keywords = "Chemiluminescence, Peroxydisulphate, Photoinduced chemical oxidation, Tris(2,2′-bipyridyl) ruthenium (III)",
author = "Kadavilpparampu, {Afsal Mohammed} and {Al Lawati}, {Haider A.J.} and Suliman, {Fakhr Eldin O.}",
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TY - JOUR

T1 - Microfluidic photoinduced chemical oxidation for Ru(bpy)3 3 + chemiluminescence — A comprehensive experimental comparison with on-chip direct chemical oxidation

AU - Kadavilpparampu, Afsal Mohammed

AU - Al Lawati, Haider A.J.

AU - Suliman, Fakhr Eldin O.

PY - 2017/8/5

Y1 - 2017/8/5

N2 - For the first time, the analytical figures of merit in detection capabilities of the very less explored photoinduced chemical oxidation method for Ru(bpy)3 2 + CL has been investigated in detail using 32 structurally different analytes. It was carried out on-chip using peroxydisulphate and visible light and compared with well-known direct chemical oxidation approaches using Ce(IV). The analytes belong to various chemical classes such as tertiary amine, secondary amine, sulphonamide, betalactam, thiol and benzothiadiazine. Influence of detection environment on CL emission with respect to method of oxidation was evaluated by changing the buffers and pH. The photoinduced chemical oxidation exhibited more universal nature for Ru(bpy)3 2 + CL in detection towards selected analytes. No additional enhancers, reagents, or modification in instrumental configuration were required. Wide detectability and enhanced emission has been observed for analytes from all the chemical classes when photoinduced chemical oxidation was employed. Some of these analytes are reported for the first time under photoinduced chemical oxidation like compounds from sulphonamide, betalactam, thiol and benzothiadiazine class. On the other hand, many of the selected analytes including tertiary and secondary amines such as cetirizine, azithromycin fexofenadine and proline did not produced any analytically useful CL signal (S/N = 3 or above for 1 μgmL− 1 analyte) under chemical oxidation. The most fascinating observations was in the detection limits; for example ofloxacin was 15 times more intense with a detection limit of 5.81 × 10− 10 M compared to most lowest ever reported 6 × 10− 9 M. Earlier, penicillamine was detected at 0.1 μg mL− 1 after derivatization using photoinduced chemical oxidation, but in this study, we improved it to 5.82 ng mL− 1 without any prior derivatization. The detection limits of many other analytes were also found to be improved by several orders of magnitude under photoinduced chemical oxidation.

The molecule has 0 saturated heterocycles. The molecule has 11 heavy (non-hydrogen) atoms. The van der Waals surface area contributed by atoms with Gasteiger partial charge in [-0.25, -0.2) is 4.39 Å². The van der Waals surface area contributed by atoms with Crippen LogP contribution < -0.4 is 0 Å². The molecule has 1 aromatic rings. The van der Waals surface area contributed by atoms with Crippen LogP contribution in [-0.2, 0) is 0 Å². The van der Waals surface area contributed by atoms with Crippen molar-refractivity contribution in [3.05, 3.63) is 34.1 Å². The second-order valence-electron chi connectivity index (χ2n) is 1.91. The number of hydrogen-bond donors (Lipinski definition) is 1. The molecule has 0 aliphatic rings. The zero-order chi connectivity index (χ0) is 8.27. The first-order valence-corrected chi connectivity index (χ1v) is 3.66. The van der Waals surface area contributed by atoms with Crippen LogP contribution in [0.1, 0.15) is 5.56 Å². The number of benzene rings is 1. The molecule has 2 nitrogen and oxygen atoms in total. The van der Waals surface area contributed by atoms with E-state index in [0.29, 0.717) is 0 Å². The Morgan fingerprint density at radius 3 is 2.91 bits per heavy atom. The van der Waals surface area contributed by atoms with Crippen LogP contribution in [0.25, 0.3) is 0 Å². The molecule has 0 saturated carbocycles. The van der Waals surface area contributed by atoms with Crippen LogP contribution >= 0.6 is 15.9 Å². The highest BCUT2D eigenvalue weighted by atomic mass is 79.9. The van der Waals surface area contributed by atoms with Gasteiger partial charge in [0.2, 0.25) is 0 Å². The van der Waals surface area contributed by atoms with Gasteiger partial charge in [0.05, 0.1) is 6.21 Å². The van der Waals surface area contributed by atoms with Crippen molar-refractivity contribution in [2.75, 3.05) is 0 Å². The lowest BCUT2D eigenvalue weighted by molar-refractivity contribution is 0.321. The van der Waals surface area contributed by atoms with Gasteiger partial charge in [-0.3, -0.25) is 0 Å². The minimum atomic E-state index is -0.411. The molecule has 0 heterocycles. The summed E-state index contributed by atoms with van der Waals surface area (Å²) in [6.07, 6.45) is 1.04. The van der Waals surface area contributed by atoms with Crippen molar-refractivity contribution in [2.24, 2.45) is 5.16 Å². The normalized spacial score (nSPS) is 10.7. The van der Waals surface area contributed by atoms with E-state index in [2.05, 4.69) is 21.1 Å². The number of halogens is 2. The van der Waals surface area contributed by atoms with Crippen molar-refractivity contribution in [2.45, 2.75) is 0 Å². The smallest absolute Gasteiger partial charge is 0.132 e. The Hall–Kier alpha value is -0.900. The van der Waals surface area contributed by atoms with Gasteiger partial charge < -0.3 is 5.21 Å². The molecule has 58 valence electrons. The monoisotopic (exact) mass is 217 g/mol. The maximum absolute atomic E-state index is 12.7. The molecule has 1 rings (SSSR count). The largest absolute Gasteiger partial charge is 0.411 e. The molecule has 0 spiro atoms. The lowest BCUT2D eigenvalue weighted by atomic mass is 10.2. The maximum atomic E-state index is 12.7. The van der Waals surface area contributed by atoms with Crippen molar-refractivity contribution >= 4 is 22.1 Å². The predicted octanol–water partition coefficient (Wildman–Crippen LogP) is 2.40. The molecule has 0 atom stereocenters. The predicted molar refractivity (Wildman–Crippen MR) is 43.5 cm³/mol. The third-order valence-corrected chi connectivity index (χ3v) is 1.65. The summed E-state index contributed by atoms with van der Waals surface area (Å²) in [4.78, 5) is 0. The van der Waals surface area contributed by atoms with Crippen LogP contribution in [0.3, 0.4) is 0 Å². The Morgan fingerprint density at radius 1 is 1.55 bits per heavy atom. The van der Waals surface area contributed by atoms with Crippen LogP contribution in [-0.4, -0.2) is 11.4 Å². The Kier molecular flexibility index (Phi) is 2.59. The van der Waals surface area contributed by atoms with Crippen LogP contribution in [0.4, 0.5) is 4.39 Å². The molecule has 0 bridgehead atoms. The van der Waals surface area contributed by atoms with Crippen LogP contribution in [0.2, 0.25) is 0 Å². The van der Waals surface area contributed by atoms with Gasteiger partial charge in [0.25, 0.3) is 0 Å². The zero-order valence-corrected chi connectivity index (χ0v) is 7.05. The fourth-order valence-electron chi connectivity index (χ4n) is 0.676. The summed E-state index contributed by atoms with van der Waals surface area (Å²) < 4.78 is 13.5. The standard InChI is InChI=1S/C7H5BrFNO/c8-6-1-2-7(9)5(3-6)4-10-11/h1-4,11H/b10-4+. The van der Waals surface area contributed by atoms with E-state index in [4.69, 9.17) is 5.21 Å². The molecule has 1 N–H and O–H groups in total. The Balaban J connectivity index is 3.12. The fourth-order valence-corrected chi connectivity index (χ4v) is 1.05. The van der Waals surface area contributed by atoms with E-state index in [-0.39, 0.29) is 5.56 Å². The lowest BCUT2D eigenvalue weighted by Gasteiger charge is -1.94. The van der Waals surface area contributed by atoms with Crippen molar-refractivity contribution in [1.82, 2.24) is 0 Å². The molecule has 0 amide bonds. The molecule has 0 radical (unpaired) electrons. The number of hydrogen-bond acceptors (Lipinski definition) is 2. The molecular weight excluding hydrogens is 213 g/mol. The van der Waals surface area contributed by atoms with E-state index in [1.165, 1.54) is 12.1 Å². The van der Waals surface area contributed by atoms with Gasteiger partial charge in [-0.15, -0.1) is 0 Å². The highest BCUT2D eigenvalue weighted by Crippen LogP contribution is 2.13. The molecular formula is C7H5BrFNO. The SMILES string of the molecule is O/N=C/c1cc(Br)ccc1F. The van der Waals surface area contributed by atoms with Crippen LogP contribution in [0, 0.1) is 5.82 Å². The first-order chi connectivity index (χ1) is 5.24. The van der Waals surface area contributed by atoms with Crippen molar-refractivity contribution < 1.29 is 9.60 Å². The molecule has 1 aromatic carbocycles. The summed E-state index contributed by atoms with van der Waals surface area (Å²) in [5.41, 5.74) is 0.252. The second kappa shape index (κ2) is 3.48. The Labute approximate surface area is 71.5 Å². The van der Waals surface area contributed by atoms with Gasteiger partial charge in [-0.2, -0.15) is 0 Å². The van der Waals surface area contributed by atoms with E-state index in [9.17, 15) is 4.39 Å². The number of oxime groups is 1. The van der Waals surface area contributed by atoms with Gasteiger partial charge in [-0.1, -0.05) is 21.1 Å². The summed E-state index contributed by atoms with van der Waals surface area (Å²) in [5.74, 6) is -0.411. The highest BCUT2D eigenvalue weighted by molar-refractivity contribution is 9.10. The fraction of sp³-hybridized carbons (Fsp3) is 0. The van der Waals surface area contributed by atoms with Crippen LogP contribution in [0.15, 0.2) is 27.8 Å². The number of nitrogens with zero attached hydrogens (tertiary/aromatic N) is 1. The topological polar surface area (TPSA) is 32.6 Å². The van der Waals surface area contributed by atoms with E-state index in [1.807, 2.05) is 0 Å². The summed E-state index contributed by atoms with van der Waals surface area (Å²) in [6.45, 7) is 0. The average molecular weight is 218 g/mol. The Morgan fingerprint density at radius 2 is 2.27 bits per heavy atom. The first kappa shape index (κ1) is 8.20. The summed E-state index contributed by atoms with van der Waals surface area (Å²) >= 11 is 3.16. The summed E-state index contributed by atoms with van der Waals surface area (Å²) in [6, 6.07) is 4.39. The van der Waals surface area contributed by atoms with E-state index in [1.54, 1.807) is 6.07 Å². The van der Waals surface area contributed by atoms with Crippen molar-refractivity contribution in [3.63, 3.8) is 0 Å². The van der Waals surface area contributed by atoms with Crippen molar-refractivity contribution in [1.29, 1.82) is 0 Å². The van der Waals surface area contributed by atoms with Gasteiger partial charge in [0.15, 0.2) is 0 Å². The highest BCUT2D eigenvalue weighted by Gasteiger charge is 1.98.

AB - For the first time, the analytical figures of merit in detection capabilities of the very less explored photoinduced chemical oxidation method for Ru(bpy)3 2 + CL has been investigated in detail using 32 structurally different analytes. It was carried out on-chip using peroxydisulphate and visible light and compared with well-known direct chemical oxidation approaches using Ce(IV). The analytes belong to various chemical classes such as tertiary amine, secondary amine, sulphonamide, betalactam, thiol and benzothiadiazine. Influence of detection environment on CL emission with respect to method of oxidation was evaluated by changing the buffers and pH. The photoinduced chemical oxidation exhibited more universal nature for Ru(bpy)3 2 + CL in detection towards selected analytes. No additional enhancers, reagents, or modification in instrumental configuration were required. Wide detectability and enhanced emission has been observed for analytes from all the chemical classes when photoinduced chemical oxidation was employed. Some of these analytes are reported for the first time under photoinduced chemical oxidation like compounds from sulphonamide, betalactam, thiol and benzothiadiazine class. On the other hand, many of the selected analytes including tertiary and secondary amines such as cetirizine, azithromycin fexofenadine and proline did not produced any analytically useful CL signal (S/N = 3 or above for 1 μgmL− 1 analyte) under chemical oxidation. The most fascinating observations was in the detection limits; for example ofloxacin was 15 times more intense with a detection limit of 5.81 × 10− 10 M compared to most lowest ever reported 6 × 10− 9 M. Earlier, penicillamine was detected at 0.1 μg mL− 1 after derivatization using photoinduced chemical oxidation, but in this study, we improved it to 5.82 ng mL− 1 without any prior derivatization. The detection limits of many other analytes were also found to be improved by several orders of magnitude under photoinduced chemical oxidation.

KW - Chemiluminescence

KW - Peroxydisulphate

KW - Photoinduced chemical oxidation

KW - Tris(2,2′-bipyridyl) ruthenium (III)

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JO - Spectrochimica Acta - Part A: Molecular and Biomolecular Spectroscopy